Analytical chemistry is more than a collection of techniques; it is the application of chemistry to the analysis of samples. As we will see in later chapters, almost all analytical methods use chemical reactivity to accomplish one or more of the following: dissolve the sample, separate analytes from interferents, transform the analyte to a more useful form, or provide a signal. Equilibrium chemistry and thermodynamics provide us with a means for predicting which reactions are likely to be favorable.
The most important types of reactions are precipitation reactions, acid–base reactions, metal-ligand complexation reactions, and redox reactions. In a precipitation reaction two or more soluble species combine to produce an insoluble product called a precipitate, which we characterize using a solubility product.
An acid–base reaction occurs when an acid donates a proton to a base. The reaction’s equilibrium position is described using either an acid dissociation constant, Ka, or a base dissociation constant, Kb. The product of Ka and Kb for an acid and its conjugate base is the dissociation constant for water, Kw.
When a ligand donates one or more pairs of electron to a metal ion, the result is a metal–ligand complex. Two types of equilibrium constants are used to describe metal–ligand complexation—stepwise formation constants and overall formation constants. There are two stepwise formation constants for the metal–ligand complex ML2, each describing the addition of one ligand; thus, K1 represents the addition of the first ligand to M, and K2 represents the addition of the second ligand to ML. Alternatively, we can use a cumulative, or overall formation constant, β2, for the metal–ligand complex ML2, in which both ligands are added to M.
In a redox reaction, one of the reactants undergoes oxidation and another reactant undergoes reduction. Instead of using an equilibrium constants to characterize a redox reactions, we use the potential, positive values of which indicate a favorable reaction. The Nernst equation relates this potential to the concentrations of reactants and products.
Le Châtelier’s principle provides a means for predicting how a system at equilibrium responds to a change in conditions. If we apply a stress to a system at equilibrium—by adding a reactant or product, by adding a reagent that reacts with one of the reactants or products, or by changing the volume—the system responds by moving in the direction that relieves the stress.
You should be able to describe a system at equilibrium both qualitatively and quantitatively. You can develop a rigorous solution to an equilibrium problem by combining equilibrium constant expressions with appropriate mass balance and charge balance equations. Using this systematic approach, you can solve some quite complicated equilibrium problems. If a less rigorous answer is acceptable, then a ladder diagram may help you estimate the equilibrium system’s composition.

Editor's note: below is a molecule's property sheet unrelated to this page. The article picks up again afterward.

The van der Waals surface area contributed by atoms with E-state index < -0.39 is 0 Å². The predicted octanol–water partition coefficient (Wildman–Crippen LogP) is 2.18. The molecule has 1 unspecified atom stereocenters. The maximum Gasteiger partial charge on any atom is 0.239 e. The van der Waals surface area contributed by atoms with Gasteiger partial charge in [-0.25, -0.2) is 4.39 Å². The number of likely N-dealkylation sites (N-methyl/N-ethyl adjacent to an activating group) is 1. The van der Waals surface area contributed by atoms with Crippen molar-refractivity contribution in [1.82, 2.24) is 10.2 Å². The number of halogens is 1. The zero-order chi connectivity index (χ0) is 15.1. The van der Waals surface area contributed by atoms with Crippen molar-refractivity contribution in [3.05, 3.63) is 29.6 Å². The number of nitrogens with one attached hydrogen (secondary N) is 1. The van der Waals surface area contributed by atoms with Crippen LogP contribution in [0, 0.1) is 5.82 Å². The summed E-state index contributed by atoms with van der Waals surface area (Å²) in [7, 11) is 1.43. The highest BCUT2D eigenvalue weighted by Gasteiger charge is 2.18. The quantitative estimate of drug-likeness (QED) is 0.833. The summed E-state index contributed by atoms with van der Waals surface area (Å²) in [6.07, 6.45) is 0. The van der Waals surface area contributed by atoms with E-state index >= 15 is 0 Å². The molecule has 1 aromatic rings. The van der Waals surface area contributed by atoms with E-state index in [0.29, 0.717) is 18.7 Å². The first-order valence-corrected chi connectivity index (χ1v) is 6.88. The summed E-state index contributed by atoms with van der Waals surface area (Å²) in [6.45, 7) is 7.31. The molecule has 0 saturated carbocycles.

Solutions containing relatively similar amounts of a weak acid and its conjugate base experience only a small change in pH upon adding a small amount of a strong acid or a strong base. We call these solutions buffers. A buffer can also be formed using a metal and its metal–ligand complex, or an oxidizing agent and its conjugate reducing agent. Both the systematic approach to solving equilibrium problems and ladder diagrams are useful tools for characterizing buffers.
A quantitative solution to an equilibrium problem may give an answer that does not agree with experimental results if we do not consider the effect of ionic strength. The true, thermodynamic equilibrium constant is a function of activities, a, not concentrations. A species' activity is related to its molar concentration by an activity coefficient, γ. Activity coefficients can be calculated using the extended Debye-Hückel equation, making possible a more rigorous treatment of equilibria.
6.12.1 Key Terms
- Quilez, J. Chem. Educ. Res. Pract. 2004, 5, 69–87 (http://www.uoi.gr/cerp).
- lthough not specifically on the topic of ladder diagrams as developed in this section, the following sources provide appropriate background information: (a) Runo, J. R.; Peters, D. G. J. Chem. Educ. 1993, 70, 708–713; (b) Vale, J.; Fernández-Pereira, C.; Alcalde, M. J. Chem. Educ. 1993, 70, 790–795; (c) Fernández-Pereira, C.; Vale, J. Chem. Educator 1996, 6, 1–18; (d) Fernández-Pereira, C.; Vale, J.; Alcalde, M. Chem. Educator 2003, 8, 15–21; (e) Fernández-Pereira, C.; Alcalde, M.; Villegas, R.; Vale, J. J. Chem. Educ. 2007, 84, 520–525.
- See, for example, (a) Bower, V. E.; Bates, R. G. J. Res. Natl. Bur. Stand. (U. S.) 1955, 55, 197–200; (b) Bates, R. G. Ann. N. Y. Acad. Sci. 1961, 92, 341–356; (c) Bates, R. G. Determination of pH, 2nd ed.; Wiley-Interscience: New York, 1973.
- (a) Lambert, W. J. J. Chem. Educ. 1990, 67, 150–153; (b) http://www.bioinformatics.org/JaMBW/5/4/index.html.
- Lister, M. W.; Rivington, D. E. Can. J. Chem. 1995, 33, 1572–1590.
- Davies, C. W. Ion Association, Butterworth: London, 1962.